AL defeats NL, 5-2, in MLB All-Star game

DENVER — A Sho-case for Shohei Ohtani became a grand stage for Vladimir Guerrero Jr., too.

Ohtani unleashed his 100 mph heat while pitching a perfect inning for the win in becoming baseball’s first two-way All-Star, Guerrero rocked Coors Field with a 468-foot home run and the American League breezed 5-2 Tuesday night for its eighth straight victory.

Near and far, the sport’s entire focus was on Ohtani from the very start in this All-Star Game.

Players on both sides climbed to the dugout rails to watch him, and the Japanese sensation went 0 for 2, grounding out twice as the AL’s leadoff man and designated hitter.

Jared Walsh, Ohtani’s teammate on the Los Angeles Angels, got a save -- with his glove. He made a sliding catch in left field on Kris Bryant’s tricky liner with the bases loaded to end the eighth inning.

So even with the teams decked out in new uniforms that social media deemed a strikeout instead of a home run, it was a familiar result. Mike Zunino also connected for the AL as it improved to 46-43-2 overall in the series.

Guerrero, at 22, became the youngest MVP in All-Star Game history.

J.T. Realmuto homered for the National League on a mile-high night at Coors, baseball’s ultimate launching pad.

A 27-year-old right-hander in his fourth big league season, Ohtani has dazzled. He leads the major leagues with 33 homers and is 4-1 in 13 starts as a pitcher, a two-way performance not seen since Babe Ruth in 1919 and ’20, before the Bambino largely gave up the mound for slugging.

“This has been the best experience, most memorable,” Ohtani said through translator Ippei Mizuhara. “Obviously, I’ve never played in the playoffs or World Series, so once I do that, that’s probably going to surpass it. But this has been the most memorable.”

Ohtani was a double triple-digit threat in Denver, hitting a 513-foot drive during Monday night’s Home Run Derby and throwing a 100.2 mph pitch to Nolan Arenado.

“He was as good as advertised,” Arenado said. “His fastball had a little cut and he’s a really good player. Just incredible.”

Following a full day, Ohtani slept until 10:30 a.m.

“It was a lot more tiring compared to the regular season, but if everyone had fun I’m good with it,” he said.

Ohtani retired Fernando Tatis Jr., Max Muncy and Arenado, a Colorado fan favorite, in order in the bottom half of the first, throwing 10 of 14 pitches for strikes.

Major League Baseball even made a special rules tweak for Ohtani, allowing him to be replaced as a pitcher and to remain in the game as the DH after he was done pitching. He grounded out twice — Pittsburgh second baseman Adam Frazier ranged to make a nice backhanded pickup that prevented a hit against Max Scherzer starting the night.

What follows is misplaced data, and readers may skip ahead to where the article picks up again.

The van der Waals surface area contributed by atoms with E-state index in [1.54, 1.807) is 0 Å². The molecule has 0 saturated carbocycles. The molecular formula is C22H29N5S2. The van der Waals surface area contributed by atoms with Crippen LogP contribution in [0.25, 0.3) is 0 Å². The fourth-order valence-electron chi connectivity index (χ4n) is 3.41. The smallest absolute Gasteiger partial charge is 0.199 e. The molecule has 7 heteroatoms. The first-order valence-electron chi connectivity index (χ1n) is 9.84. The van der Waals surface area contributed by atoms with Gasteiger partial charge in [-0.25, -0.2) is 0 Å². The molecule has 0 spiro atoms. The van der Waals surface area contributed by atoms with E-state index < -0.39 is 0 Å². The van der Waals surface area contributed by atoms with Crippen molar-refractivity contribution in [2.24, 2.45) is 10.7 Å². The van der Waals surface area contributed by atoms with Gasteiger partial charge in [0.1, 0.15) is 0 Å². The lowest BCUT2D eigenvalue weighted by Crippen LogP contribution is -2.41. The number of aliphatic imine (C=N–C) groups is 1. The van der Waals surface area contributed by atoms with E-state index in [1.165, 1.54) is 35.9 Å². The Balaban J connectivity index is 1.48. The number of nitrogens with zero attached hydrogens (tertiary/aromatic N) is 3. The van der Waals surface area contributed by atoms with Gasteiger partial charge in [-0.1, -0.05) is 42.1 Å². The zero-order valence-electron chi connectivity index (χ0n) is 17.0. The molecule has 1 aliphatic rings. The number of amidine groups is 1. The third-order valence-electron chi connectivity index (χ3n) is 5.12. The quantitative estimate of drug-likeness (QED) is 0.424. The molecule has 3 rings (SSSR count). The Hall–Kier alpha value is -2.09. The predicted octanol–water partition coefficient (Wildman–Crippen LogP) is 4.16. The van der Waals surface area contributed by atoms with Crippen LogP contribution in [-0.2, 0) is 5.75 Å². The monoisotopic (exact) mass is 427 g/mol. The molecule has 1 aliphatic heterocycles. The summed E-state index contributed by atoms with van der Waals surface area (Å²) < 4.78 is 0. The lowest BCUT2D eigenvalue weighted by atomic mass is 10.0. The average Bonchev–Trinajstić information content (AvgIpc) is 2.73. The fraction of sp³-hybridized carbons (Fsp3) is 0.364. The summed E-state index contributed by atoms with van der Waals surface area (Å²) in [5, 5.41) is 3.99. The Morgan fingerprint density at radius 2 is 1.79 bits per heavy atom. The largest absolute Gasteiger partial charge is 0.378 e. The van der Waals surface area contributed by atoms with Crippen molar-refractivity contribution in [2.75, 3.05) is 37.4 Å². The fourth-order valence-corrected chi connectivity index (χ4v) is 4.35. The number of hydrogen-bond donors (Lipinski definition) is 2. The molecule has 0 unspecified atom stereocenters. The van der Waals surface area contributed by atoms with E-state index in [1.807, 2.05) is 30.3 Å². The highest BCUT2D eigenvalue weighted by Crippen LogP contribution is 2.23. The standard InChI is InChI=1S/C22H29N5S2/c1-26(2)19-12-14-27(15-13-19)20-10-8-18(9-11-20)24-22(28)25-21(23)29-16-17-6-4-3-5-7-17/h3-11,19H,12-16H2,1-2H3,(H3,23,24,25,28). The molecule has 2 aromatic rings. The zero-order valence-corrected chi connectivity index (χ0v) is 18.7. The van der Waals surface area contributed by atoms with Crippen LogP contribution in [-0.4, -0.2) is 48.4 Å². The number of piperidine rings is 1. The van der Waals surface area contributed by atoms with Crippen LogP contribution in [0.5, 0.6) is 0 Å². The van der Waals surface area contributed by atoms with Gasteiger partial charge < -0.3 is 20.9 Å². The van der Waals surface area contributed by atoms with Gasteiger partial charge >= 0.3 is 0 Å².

Ohtani was pulled for a pinch-hitter in the fifth. Shohei’s shoes, meanwhile, were headed to the Hall of Fame, which collected his cleats, hand guard and foot guard for display in Cooperstown.

Ohtani combined with Lance Lynn, Kyle Gibson, Nathan Eovaldi, Gregory Soto, Chris Bassitt, Andrew Kittredge, Matt Barnes and Liam Hendriks on an eight-hitter.

A win started by a Japanese pitcher ended with a save by an Australian and an MVP for a Dominican. Hendriks was helped by a lucky bounce off the backstop that turned what would’ve have been a wild pitch into an out at second.

“It’s a world game now,” Hendriks said. “There’s a lot of us us over here and hopefully there’s more to come with the exposure that Shohei and guys from the DR and Venezuela can bring to this game.”

Hendriks wore a microphone on the mound for the television broadcast and heard cursing loudly after an errant slider to Omar Narváez.

In another another season of record strikeouts that have alarmed baseball’s leadership, AL batters whiffed 12 times while NL hitters fanned just three strikeouts.

The AL has now won 20 of the last 23 All-Star Games with one tie thrown in.

While everything is measured with precision these days, Guerrero’s third-inning drive against Milwaukee’s Corbin Burnes was jaw-dropping even before Statcast revealed it went 468 feet, the longest since All-Star Games were wired in 2015.

As the ball landed at the top of the left-field seats under the huge video board, Tatis — the NL shortstop and another of the “juniors” among a record 42 first-time All-Stars — turned slowly and put both hands over his head.

“It was a moonshot,” he said. “He’s been doing it all year. Why not show it off here?”

Guerrero and Tatis are tied for second in the majors with 28 homers behind Ohtani — by the way, Ohtani also is tied for the AL lead in triples with four.

Guerrero’s homer was the 200th in All-Star history and he followed in the bat path of his father, Vladimir Guerrero, who homered off Brad Penny in the 2006 game at Pittsburgh. They joined Bobby Bonds (1973) and Barry Bonds (1998 at Coors) and Ken Griffey Sr. (1980) and Ken Griffey Jr. (1992) as the only father-son duos with All-Star homers.

 

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